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L. Brent Bozell
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God Movies Make Money

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The accountants in Hollywood don't have to believe in heaven to notice the box office numbers on recent movies with religious themes. "Heaven Is for Real" opened in the days before Easter and grossed more than $22 million, coming in second for the weekend, just $3 million behind the latest "Captain America" blockbuster (in its third week). The movie's per-screen average — $8,895 — was far above the rest of the top five.

"Heaven Is for Real," like many movies, is based on a best-selling book. It's a real-life story about 4-year-old Colton Burpo and his visions of heaven after an emergency surgery in 2003. Within three weeks of its November 2010 release, the book debuted at No. 3 on the New York Times best-seller list. Eventually, it made its way to No. 1.

Box Office Mojo reported, "Sony targeted their marketing towards Christian audiences, and placed an emphasis on calling ahead for group ticket sales." Stop the presses. Breaking news. There is a Christian audience, and it has wallets that open.

This has happened repeatedly this year.

It happened in mid-March, when "God's Not Dead" opened at No. 4 with a $9 million gross, and then surprised the ticket-watchers by persistently drawing an audience, as it now approaches $50 million at the box office. This comes despite film critics trashing it, and one insisting, "Even by the rather lax standards of the Christian film industry, 'God's Not Dead' is a disaster."

This was not a studio movie, but a production of the Arizona-based Christian company Pure Flix. At the center of the plot is a debate between a college philosophy professor and a freshman student over the existence of God. No, it's not your usual popcorn fare, but there is an audience that surely enjoys the rare occasion of a script strongly striking back at Richard Dawkins and Charles Darwin, offering rebuttal to the usual atheist arrogance of most pop culture products.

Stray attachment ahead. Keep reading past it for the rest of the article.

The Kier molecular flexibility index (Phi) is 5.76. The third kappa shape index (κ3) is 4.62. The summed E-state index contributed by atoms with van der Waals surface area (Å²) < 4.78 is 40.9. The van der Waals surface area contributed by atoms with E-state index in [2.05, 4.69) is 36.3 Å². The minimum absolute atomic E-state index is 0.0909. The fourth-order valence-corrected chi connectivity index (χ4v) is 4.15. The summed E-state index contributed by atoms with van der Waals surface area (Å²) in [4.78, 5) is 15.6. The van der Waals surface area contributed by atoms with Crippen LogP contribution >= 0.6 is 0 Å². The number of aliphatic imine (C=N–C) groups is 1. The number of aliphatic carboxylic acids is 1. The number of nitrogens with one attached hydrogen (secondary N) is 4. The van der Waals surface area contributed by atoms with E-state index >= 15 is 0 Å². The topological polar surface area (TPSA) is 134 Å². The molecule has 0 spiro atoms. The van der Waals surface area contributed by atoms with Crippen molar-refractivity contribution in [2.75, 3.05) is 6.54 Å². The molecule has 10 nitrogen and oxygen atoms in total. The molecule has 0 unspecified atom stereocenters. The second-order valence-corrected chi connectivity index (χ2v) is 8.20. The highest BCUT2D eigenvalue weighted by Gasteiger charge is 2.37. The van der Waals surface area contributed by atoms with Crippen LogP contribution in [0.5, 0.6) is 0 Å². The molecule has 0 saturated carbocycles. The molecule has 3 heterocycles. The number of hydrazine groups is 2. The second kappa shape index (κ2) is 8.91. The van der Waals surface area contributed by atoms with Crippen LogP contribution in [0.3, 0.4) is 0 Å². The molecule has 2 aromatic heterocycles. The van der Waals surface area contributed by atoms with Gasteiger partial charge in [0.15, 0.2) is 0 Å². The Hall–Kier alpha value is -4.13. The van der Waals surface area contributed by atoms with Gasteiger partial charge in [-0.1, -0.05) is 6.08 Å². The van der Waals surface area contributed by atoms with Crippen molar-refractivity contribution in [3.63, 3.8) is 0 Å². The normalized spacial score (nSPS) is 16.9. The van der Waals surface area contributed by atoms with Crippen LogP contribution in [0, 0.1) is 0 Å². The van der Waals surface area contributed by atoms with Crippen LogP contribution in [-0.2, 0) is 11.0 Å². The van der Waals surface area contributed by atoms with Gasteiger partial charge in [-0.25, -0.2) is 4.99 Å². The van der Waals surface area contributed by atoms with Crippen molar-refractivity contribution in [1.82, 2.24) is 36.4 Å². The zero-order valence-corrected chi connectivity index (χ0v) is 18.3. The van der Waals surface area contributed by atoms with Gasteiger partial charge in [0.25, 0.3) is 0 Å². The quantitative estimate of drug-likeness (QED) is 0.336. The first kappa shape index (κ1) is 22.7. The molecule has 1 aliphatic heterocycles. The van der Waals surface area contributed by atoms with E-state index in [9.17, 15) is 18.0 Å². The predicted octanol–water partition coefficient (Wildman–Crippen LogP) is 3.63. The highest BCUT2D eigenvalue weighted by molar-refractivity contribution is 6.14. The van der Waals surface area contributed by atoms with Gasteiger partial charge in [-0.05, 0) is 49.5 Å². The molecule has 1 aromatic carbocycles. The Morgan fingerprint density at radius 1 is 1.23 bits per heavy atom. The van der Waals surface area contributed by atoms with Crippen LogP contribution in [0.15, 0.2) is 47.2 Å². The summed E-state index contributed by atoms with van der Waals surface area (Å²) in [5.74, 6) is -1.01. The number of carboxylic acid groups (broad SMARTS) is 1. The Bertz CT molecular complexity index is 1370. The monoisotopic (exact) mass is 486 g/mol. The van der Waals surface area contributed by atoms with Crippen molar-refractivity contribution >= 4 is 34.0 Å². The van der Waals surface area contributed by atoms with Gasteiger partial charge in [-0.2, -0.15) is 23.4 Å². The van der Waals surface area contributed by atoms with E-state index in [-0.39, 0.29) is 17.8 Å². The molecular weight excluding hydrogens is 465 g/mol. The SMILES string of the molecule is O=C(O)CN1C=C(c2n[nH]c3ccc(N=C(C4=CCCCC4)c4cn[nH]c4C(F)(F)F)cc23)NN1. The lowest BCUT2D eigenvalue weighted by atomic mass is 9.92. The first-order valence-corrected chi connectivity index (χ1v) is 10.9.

Interestingly, there is also this: In the corners of the plot are several Christian product placements — appearances testifying to Jesus by "Duck Dynasty" stars Willie and Korie Robertson, and the Christian-rock band, the Newsboys. Jesus sells.

One can easily see how the word of mouth spreads on a movie like this, when all the people attending the Newsboys' concert at the movie's end are asked to text message "God's not dead" to their friends and acquaintances.

"Son of God" was produced by adding some new footage and re-editing the Jesus sections of Mark Burnett's History Channel miniseries "The Bible." It was released in mid-February and also showed surprising strength, grossing $25 million in its first weekend and a total of $60 million so far. And why not? "The Bible" has become the top-selling miniseries on DVD of all time.

Some have compared these numbers to "Noah," which hasn't lived up to expectations — especially after the endless hype. But there's a reason it disappointed. Despite the movie's putative inspiration in the Bible, "Noah" isn't a religious movie. The leftist critics were kind, but critics at the conservative Intercollegiate Review panned it as "The Rocky Horror Bible Show," comparing its Noah to a man-hating, eco-maniacal unabomber, and its story as Genesis "rewritten by Cher." It should tell us something that another big-money Russell Crowe movie, "Gladiator," had a nobler view of God and man.

Just as there's always an audience for a horror movie, and there's always an audience for a romantic comedy, there is always an audience for faith-friendly films. Theater owners have been learning that lesson all year. Will the Hollywood studios ever catch on?

L. Brent Bozell III is the president of the Media Research Center. Tim Graham is director of media analysis at the Media Research Center and executive editor of the blog NewsBusters.org. To find out more about Brent Bozell III and Tim Graham, and read features by other Creators Syndicate writers and cartoonists, visit the Creators Syndicate Web page at www.creators.com.

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